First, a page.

Release Offers Guidance in Advance of Bureau Examinations
WASHINGTON, D.C. — Today, the Consumer Financial Protection Bureau (CFPB) released a second update to its exam procedures in connection with the new mortgage regulations issued in January 2013. The interim exam procedures offer valuable guidance to financial institutions and mortgage companies on what the CFPB will be looking for as the rules become effective.
“We are committed to transparency around our examination process,” said CFPB Director Richard Cordray. “So we have worked hard to provide industry with advance notice of what we will be expecting. That, in turn, will improve compliance and benefit consumers.”
The CFPB issued several new regulations reforming the mortgage market in January 2013. Many of the new rules were directed by the 2010 Dodd-Frank Wall Street Reform and Consumer Protection Act. The rules cover the various stages of a consumer’s mortgage experience, from shopping for a loan to paying it off. Most of the CFPB’s new rules go into effect in January 2014.
Today’s updates cover the Ability-to-Repay/Qualified Mortgages, high-cost mortgages, and appraisals for higher-priced mortgage loans, as well as new amendments related to the escrows rule. The updates also cover recent changes to credit card rules. With today’s release, the exam procedures now cover the Bureau’s mortgage origination rules issued through May 29, 2013, and mortgage servicing rules issued through July 10, 2013.
Today’s release of exam procedures will help financial institutions and mortgage companies understand and prepare for how they will be examined for CFPB rules that, among other things:
- Require lenders to evaluate a borrower’s ability to pay back the loan: Under the Ability-to-Repay rule, lenders must look at a consumer’s financial information and verify its accuracy. Lenders then must evaluate the information and conclude that the borrower can repay the loan. Lenders may not base their evaluation of a consumer’s ability to repay on teaser rates. They must determine the consumer’s ability to repay both the principal and the interest over the long term − not just during an introductory period when the rate may be lower.
- Ban or limit certain points, fees, and risky features: Both the rule on Ability-to-Repay and the rule on high-cost mortgages ban or limit certain points, fees, and risky features. Under the Ability-to-Repay rule, a Qualified Mortgage is subject to limitations on points and fees and cannot have loan features such as terms that exceed 30 years or interest-only payments. Under the high-cost mortgages rule, balloon payments and fees for modifying loans are generally banned.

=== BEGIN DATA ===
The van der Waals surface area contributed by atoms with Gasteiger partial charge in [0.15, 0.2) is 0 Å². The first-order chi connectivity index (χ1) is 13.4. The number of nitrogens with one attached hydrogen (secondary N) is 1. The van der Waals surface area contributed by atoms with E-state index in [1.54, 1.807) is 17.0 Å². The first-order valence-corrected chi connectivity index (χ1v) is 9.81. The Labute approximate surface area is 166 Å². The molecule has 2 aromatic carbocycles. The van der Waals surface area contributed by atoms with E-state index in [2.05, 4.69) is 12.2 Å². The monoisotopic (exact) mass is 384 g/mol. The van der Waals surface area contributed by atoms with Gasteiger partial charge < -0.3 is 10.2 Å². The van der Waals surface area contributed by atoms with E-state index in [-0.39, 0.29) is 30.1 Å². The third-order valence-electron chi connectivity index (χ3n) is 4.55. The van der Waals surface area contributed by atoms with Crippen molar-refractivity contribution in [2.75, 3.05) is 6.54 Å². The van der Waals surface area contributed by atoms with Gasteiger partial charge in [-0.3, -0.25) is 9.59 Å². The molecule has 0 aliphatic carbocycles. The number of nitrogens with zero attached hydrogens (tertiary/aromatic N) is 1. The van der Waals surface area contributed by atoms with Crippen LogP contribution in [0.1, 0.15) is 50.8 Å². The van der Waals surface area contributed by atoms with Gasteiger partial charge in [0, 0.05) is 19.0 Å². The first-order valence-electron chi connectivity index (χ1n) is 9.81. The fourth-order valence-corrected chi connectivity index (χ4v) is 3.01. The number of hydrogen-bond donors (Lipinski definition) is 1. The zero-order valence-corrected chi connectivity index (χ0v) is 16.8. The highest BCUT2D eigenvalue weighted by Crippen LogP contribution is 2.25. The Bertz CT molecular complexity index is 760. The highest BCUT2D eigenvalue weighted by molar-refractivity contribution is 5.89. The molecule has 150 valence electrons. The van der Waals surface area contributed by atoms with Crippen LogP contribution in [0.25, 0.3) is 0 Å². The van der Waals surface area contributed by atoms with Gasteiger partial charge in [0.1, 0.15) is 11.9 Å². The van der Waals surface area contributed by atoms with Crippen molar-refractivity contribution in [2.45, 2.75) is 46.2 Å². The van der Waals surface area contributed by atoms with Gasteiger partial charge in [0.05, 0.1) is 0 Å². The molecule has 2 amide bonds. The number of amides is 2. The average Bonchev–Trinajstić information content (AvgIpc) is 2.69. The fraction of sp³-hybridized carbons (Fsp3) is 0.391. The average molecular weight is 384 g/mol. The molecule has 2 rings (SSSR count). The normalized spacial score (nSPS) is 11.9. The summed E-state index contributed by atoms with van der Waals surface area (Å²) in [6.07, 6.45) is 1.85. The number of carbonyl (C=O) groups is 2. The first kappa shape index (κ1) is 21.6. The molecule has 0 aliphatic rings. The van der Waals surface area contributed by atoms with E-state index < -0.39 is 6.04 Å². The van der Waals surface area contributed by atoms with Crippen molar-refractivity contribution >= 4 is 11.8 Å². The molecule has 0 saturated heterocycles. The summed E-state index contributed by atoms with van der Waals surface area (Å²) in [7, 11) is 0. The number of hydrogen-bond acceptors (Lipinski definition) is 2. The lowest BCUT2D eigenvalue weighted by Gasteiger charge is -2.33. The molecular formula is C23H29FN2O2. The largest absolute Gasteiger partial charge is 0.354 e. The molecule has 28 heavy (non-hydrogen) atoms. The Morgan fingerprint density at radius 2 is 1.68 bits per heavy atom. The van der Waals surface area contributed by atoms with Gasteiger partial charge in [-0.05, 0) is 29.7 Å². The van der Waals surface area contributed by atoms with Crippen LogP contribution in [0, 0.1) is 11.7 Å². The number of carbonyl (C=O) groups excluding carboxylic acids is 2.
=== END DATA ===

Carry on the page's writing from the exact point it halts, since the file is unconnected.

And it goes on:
- Require servicers to provide monthly statements and disclosures: Mortgage servicers must provide regular statements which include: the amount and due date of the next payment; a breakdown of payments by principal, interest, fees, and escrow; and recent transaction activity. For most adjustable-rate mortgages, they must also provide disclosures before the first interest rate adjustment, and before interest rate adjustments alter the payment amount.
- Restrict dual-tracking: Under the Bureau’s rule on mortgage servicing, dual-tracking – when the servicer moves forward with foreclosure while simultaneously working with the borrower to avoid foreclosure – is restricted. Servicers cannot start a foreclosure proceeding if a borrower has already submitted a complete application for a loan modification or other alternative to foreclosure and that application is still pending review.
- Require access to servicing personnel and a fair review process: Mortgage servicers must have policies and procedures in place to provide delinquent borrowers with direct, easy, ongoing access to employees responsible for helping them. If a foreclosure seems likely, the servicer must consider all alternatives available from the mortgage owners or investors to help the borrower retain the home.
- Require creditors use a licensed or certified appraiser: The interagency rule from January 2013 on appraisal requirements for higher-priced mortgage loans requires that creditors use a licensed or certified appraiser to prepare a written appraisal report based on a physical inspection of the interior of the property. The rule also requires creditors to disclose to applicants information about the purpose of the appraisal and provide consumers with a free copy of any appraisal report.
The CFPB is sharing with industry what it will be looking for in its examinations under the new rules by updating the applicable sections of the exam procedure manuals for the Truth in Lending Act (TILA) and the Real Estate Settlement Procedures Act (RESPA). These documents are intended for use by CFPB examiners in examining the mortgage companies and other financial institutions subject to the new regulations.
The CFPB is committed to ensuring that the mortgage industry complies with the new consumer protections. Throughout 2013, the CFPB has been working for a smooth transition. It has published plain-language guides. It plans to educate the public about their protections under the new rules. The CFPB is also coordinating with other federal government regulators that also conduct examinations of mortgage companies and financial institutions to ensure all regulators have a shared understanding of the CFPB’s new rules.
The Consumer Financial Protection Bureau (CFPB) is a 21st century agency that helps consumer finance markets work by making rules more effective, by consistently and fairly enforcing those rules, and by empowering consumers to take more control over their economic lives. For more information, visit www.consumerfinance.gov.